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Posts Tagged ‘Leeks’

Cor Blimey! It’s only mid May and I’ve just eaten my first strawberry from the beds in the front garden. It was sweet and delicious and hopefully in a week or so, I’ll have enough strawberries to make an Eton mess-a favourite for one of my favourites.

With yet another day of promised rain passing by, and not a drop felt, I finally caved in and gave the veg a good soak.

The tulips and daffodils dying back in the front garden look messy, but I want them to be able to store up enough energy (by photosynthesizing ) for next near, so the leaves stay until they’ve died right back. The strange upright plant popping up in the left-hand corner of the back bed is a caper spurge (Euphorbia lathyris), and planted once, you’ll never be without this curious spurge again, as it self seeds like crazy by catapulting its seeds as far as it can.
Also at the back of the border, I’ve planted out about a dozen sunflowers for a show later in the year and I’ve started taking advantage of gaps appearing by planting out some leeks a friend gave me. Front garden definitely taking on a potager feel (mixture of veg and flowers in the same bed).

So here’s a quick ‘how to’ plant leeks. Although it looks fairly small, I’ve planted my home -grown leeks when they were only about 4 to 5 inches long previously, and they’ve always grown well from such a tiny start. This leek was getting pot-bound, so I’ve given it a very good soak to loosen the roots before planting out.

With a stick, make a generous hole for your leek.

Let the leek drop into the hole,

and then water it into the hole with plenty of water.

There’s no need to firm the leek in with your hands as the water has helped the roots make contact with the soil. It should be fine from now on, but if it still doesn’t rain, make sure you don’t let it dry out.

Out in the back garden, some flowers are being rather forward too. I’ve seen agapanthus heads already forming in a client’s garden(about 6-8 weeks early), and these self-sown Nigellas (above) also seem to be flowering weeks earlier than normal. Don’t think I had any in flower until July las year.  With so much happening in the garden now, I wonder what will be left to see in July and August. Luckily, I ‘ve grown loads of Nicotiana sylvestris (tall tobacco plants) and Cleome from seed and I certainly will be needing these to fill in gaps left this year. It’s still not too late to sow some annuals to fill in gaps in the border. There’s also a great article about how to delay your perennials from flowering by Robin Lane Fox at the FT which is a really useful read if you’re concerned about flower beds with no flowers come the summer proper. Anything strange happening in your gardens too?

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It was with great excitement but also much regret that I dug up my Jerusalem artichokes (Helianthus tuberosus) today. Excitement, as each plant provides such an amazing haul of these splendid vegetables, but regret, as this is my last plant to harvest this winter, and I will have to wait until autumn now until I can have this wonderful treat again. The name Jerusalem comes from girasole-the Italian name for sunflower and they are indeed a member of the sunflower family. I’m not sure where the artichoke name comes from though, as they bear no resemblance to globe artichokes in either look or taste.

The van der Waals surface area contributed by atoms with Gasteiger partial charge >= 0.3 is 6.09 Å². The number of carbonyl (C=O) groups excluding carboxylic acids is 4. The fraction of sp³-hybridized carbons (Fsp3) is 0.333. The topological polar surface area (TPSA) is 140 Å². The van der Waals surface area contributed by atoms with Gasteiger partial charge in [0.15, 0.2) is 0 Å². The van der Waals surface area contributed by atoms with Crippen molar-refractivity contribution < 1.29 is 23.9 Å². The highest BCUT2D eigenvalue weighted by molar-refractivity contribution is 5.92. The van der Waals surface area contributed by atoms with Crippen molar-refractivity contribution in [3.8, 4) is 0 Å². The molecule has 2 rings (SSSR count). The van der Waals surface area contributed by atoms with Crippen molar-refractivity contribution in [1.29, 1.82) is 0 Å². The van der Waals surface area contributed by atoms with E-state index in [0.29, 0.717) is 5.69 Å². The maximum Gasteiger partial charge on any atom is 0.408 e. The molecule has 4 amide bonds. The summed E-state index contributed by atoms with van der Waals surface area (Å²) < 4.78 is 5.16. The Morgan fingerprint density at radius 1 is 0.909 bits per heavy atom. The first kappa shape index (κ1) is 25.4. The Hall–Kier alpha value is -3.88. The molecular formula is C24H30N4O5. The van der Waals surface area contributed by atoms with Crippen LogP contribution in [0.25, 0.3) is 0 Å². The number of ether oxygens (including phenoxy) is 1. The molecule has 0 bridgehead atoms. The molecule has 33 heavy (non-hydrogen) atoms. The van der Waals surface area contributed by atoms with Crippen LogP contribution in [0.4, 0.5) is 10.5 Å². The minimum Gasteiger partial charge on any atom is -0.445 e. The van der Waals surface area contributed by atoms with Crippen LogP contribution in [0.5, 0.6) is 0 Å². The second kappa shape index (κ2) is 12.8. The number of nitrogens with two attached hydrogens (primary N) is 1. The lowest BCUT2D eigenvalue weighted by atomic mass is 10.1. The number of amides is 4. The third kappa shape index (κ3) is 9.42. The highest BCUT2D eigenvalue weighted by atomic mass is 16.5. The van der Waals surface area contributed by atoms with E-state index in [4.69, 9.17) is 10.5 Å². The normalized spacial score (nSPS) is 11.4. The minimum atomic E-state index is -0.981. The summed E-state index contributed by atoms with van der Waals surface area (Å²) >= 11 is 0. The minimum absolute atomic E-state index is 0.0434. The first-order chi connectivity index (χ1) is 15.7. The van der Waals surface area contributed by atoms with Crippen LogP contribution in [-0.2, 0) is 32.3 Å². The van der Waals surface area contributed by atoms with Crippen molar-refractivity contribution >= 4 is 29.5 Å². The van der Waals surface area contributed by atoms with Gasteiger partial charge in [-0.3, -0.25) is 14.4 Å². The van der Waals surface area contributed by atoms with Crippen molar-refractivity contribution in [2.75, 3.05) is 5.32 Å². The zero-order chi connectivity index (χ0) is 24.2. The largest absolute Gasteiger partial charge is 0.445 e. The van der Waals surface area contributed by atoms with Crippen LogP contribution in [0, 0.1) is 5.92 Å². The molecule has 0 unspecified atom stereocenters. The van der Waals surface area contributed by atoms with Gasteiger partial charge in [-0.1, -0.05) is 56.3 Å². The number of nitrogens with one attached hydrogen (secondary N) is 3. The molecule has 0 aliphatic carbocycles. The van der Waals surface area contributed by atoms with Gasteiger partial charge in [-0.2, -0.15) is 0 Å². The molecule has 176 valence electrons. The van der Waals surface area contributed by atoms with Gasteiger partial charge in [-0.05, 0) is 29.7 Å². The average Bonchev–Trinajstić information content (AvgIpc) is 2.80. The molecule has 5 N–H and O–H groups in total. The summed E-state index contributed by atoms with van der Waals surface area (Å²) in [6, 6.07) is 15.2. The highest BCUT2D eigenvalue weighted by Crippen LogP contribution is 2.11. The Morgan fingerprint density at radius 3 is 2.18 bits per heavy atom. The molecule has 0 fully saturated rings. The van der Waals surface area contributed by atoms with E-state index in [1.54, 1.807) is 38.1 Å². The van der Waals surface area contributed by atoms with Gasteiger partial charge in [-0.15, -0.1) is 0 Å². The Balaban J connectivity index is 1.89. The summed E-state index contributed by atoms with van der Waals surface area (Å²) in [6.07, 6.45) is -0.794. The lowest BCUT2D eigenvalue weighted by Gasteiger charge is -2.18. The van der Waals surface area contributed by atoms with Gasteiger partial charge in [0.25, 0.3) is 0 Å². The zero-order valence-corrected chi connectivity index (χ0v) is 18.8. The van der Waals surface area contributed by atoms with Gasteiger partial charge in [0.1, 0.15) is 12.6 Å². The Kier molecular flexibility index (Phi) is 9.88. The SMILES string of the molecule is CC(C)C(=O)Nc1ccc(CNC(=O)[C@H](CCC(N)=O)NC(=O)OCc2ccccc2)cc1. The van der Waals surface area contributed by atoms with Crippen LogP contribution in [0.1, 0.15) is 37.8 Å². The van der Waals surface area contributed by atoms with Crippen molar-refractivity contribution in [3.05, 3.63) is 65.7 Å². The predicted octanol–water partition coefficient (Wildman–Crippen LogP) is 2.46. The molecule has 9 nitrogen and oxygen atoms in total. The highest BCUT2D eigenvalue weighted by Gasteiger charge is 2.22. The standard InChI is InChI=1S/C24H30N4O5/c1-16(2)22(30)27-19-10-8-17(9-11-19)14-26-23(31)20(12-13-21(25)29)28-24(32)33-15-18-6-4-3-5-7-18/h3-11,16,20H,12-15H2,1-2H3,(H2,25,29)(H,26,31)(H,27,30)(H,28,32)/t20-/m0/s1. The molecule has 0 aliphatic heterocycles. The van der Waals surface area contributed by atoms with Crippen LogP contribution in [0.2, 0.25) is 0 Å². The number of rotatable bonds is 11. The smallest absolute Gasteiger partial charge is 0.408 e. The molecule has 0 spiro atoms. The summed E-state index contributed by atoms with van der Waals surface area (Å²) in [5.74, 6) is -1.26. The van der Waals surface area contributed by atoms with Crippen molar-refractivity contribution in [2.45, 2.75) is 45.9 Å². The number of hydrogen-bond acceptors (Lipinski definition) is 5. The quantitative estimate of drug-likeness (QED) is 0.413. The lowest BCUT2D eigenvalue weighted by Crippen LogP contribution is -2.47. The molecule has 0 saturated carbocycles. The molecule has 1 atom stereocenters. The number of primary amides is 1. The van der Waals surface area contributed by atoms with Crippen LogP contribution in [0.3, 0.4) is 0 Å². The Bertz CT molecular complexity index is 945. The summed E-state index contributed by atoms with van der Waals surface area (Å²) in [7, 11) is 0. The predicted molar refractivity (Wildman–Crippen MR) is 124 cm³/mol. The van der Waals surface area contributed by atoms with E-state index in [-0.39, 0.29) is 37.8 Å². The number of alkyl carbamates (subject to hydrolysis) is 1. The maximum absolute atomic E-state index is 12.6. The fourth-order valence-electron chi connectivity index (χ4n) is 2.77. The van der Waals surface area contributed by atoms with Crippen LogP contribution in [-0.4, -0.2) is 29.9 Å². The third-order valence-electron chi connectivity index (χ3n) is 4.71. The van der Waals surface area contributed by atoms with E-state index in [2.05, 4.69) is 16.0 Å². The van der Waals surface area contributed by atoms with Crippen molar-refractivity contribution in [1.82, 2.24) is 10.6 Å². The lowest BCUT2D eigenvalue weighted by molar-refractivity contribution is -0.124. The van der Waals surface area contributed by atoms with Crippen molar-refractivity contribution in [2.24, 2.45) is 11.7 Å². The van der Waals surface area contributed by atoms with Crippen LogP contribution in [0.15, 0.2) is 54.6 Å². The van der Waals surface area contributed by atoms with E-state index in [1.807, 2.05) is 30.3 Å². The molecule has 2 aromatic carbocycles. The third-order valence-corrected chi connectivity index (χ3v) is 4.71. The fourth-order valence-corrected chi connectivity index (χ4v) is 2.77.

I don’t know why I hadn’t grown Jerusalem artichokes before, but a friend gave me 5 tubers to plant last year, and with no effort at all on my part, they produced a very bountiful crop. They have an exquisite subtle taste, unlike anything else, and can be cooked in many ways. Ok, they can cause a teeny bit of flatulence, but this is a small price to pay for such a tasty dish.

My favourite recipe at the moment is to par-boil the artichokes for 5 mins or so and  slice them into 5mm slices. Be careful not to boil for too long as they will disintegrate if overcooked. Meanwhile fry some bacon in a little oil and when cooked, remove bacon from the pan, leaving the fat. Finish off cooking the sliced Jerusalem artichokes in the bacon fat, add the bacon to the pan again, re-heat and then serve both artichokes and bacon on top of a dressed green salad. It’s a real warm winter delight.

I’m planning to plant many more tubers as I just couldn’t get enough of them this year. As a winter vegetable they are invaluable as they can be harvested for 6 months of the year from October to March, but despite being absolutely delicious, they are not that easy to buy in greengrocers or supermarkets. Jerusalem artichokes can be planted from January until March, about 4-6 inches deep (10-15cm) and 1-2ft (30-60cm) apart in all soils, in an open or shady site. Be warned, once you plant them, they’re almost impossible to get rid of, but I think this can only be a positive thing. They grow to about 6ft (2m) high, so take care as to where you plant them so as not to shade other veg. Fuseau seems to be the main variety available to buy and each tuber will produce about 2-3kg when harvested.

Still going strong at the allotment are Cavalo Nero, a great source of winter greens and a lovely architectural plant to look at and

I’ve been digging up leeks too. They may look a bit tatty at this time of the year, but they still have a wonderful taste and are an invaluable addition to soups and stews or just as steamed veg with a creamy vinaigrette-delicious!

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